They were arrested on June 16, 1983 by Vietnamese authorities for illegally landing in Vietnam.[5] According to a western official following the case in Hanoi, the whereabouts of Knight and Graham were unknown until late July, when it was learned they were being held in a provincial prison at Kien Giang.[5] The Vietnamese government officially reported to British officials that they were holding the pair on September 1.[7] In November a provincial court found them both guilty of illegally landing on Vietnamese territory and assessed each a $10,000 fine.[5] The boat and all their equipment were confiscated.[5]

The families of both said they did not have the money to pay the fines and appealed for their release on humanitarian grounds.[5] The Vietnamese government, however, insisted that the provincial court's ruling stood and the amounts had to be paid.[5] The Vietnamese indicated they expected the British and American governments to come up with the money, but both refused on grounds it would set a bad precedent.[5] One diplomat complained "The Vietnamese think we are a charity."[5] The fine, he said, "is essentially a ransom."[5]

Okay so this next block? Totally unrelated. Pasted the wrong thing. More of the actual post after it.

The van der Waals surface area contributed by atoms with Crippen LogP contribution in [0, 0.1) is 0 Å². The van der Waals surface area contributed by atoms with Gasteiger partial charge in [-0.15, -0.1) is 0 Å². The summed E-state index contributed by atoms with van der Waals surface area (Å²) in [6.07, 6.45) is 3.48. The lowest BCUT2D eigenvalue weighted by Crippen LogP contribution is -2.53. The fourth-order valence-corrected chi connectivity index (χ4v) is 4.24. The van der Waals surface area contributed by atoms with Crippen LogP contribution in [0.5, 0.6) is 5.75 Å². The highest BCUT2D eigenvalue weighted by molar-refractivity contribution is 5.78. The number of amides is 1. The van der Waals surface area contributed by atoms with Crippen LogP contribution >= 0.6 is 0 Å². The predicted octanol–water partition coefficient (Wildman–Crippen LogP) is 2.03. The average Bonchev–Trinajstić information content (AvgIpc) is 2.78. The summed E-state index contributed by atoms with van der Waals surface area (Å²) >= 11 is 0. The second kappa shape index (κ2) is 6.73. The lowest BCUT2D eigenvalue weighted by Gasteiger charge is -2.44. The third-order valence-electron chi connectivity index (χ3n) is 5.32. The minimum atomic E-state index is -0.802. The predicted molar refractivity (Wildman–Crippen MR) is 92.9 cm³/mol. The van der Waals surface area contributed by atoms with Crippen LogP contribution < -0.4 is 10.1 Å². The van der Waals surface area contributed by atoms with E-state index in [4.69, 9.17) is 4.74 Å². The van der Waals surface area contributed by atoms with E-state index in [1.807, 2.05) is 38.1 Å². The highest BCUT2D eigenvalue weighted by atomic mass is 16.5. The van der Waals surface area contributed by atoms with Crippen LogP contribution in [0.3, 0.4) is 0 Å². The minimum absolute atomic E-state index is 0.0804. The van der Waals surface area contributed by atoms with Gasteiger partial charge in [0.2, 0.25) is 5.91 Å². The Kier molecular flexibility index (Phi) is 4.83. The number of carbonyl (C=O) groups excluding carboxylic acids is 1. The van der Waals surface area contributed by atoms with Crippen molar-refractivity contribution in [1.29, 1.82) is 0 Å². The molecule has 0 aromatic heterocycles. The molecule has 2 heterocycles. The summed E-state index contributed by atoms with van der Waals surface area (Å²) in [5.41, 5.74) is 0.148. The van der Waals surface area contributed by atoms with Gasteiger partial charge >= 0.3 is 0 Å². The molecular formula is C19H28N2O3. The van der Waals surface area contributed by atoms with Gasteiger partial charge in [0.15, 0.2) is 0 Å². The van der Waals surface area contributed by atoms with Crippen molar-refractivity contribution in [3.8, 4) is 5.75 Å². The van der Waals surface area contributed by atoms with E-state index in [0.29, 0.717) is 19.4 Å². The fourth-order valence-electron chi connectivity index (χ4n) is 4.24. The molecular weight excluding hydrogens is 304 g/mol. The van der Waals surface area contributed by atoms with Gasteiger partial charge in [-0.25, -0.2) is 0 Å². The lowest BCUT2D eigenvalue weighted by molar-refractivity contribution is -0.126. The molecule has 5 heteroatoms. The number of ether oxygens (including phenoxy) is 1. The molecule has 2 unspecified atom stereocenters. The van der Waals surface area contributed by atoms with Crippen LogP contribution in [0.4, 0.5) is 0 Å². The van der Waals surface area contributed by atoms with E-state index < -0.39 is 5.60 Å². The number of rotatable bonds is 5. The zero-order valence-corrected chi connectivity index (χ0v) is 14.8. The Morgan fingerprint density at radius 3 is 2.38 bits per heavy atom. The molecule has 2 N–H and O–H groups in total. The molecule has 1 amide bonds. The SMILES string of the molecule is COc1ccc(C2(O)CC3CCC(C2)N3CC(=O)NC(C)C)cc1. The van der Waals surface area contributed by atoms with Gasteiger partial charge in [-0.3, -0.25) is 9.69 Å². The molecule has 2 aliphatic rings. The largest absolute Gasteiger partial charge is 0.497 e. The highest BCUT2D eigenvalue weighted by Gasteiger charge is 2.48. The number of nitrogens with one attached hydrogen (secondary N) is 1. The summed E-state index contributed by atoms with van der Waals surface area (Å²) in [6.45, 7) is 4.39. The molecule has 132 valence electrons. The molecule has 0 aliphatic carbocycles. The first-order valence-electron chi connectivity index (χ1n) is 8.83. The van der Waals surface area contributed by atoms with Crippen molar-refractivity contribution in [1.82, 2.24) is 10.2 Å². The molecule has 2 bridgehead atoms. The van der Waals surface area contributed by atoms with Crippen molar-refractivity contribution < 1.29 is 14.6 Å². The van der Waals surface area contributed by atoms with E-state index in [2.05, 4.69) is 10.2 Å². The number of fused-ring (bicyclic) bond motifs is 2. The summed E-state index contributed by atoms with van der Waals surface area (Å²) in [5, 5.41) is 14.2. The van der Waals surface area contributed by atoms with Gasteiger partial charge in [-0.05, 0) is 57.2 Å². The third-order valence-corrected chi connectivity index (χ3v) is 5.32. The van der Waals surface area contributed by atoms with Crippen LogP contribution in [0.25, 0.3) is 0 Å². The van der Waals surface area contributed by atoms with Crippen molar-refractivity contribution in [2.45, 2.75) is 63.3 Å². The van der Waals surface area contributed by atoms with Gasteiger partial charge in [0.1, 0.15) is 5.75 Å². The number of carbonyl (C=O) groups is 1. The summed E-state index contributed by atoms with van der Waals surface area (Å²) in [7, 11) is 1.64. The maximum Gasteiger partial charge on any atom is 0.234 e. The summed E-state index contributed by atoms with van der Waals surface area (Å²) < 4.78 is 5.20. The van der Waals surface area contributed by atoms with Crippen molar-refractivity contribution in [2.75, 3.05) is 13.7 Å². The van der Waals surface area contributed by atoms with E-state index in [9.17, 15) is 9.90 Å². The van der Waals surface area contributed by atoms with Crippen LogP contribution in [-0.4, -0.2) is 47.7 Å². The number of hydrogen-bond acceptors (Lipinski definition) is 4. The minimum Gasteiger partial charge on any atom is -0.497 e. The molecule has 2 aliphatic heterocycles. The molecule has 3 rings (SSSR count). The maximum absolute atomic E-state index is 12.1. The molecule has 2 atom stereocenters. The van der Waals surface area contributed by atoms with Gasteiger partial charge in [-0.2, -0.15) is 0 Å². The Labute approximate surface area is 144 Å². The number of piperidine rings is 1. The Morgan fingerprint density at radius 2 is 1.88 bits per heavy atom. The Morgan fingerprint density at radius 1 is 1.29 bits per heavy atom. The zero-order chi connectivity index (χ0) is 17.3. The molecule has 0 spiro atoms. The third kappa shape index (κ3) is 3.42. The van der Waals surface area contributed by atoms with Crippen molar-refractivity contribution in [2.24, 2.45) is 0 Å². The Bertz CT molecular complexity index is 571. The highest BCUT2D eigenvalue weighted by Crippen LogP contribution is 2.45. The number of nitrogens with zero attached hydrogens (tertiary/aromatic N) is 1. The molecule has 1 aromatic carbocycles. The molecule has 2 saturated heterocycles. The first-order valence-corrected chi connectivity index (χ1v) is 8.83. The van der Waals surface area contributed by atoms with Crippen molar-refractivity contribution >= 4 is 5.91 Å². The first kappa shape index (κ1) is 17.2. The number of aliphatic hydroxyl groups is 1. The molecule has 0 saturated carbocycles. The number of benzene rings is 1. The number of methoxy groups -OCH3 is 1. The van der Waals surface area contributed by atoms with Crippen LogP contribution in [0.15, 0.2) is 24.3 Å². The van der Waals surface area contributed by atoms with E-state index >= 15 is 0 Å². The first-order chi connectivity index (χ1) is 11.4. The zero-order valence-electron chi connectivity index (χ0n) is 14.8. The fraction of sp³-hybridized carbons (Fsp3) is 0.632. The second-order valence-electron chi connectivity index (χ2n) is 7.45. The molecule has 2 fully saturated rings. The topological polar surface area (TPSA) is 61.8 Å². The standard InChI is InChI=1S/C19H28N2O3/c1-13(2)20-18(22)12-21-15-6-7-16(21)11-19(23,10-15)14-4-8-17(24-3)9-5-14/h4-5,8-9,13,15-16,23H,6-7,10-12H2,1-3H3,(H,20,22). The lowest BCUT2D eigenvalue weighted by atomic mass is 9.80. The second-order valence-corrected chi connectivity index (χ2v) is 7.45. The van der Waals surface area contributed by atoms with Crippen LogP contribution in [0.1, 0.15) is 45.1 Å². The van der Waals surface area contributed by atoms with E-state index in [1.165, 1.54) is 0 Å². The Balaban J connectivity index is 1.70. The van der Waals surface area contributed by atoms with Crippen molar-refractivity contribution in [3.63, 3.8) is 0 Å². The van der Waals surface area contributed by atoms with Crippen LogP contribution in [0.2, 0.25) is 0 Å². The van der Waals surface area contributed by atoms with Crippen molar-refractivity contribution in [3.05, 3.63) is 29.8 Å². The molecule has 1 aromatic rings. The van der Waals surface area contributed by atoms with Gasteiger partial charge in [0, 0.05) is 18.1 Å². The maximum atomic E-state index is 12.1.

Late in 1983 the pair were transferred from the provincial prison at Kien Giang to a converted French military building in Ho Chi Minh City.[1] Graham's father said his son was visited by an intermediary in January who "reported back that Fred was doing well. His morale was in pretty good shape and the indications were that he was getting a good, balanced diet, fish and vegetables, and any medical attention he needed."[1] He also reported to Graham's father that Graham and Knight were kept together in a shuttered 16-by-16-foot room, and that they didn't get much light or outside exercise.[1]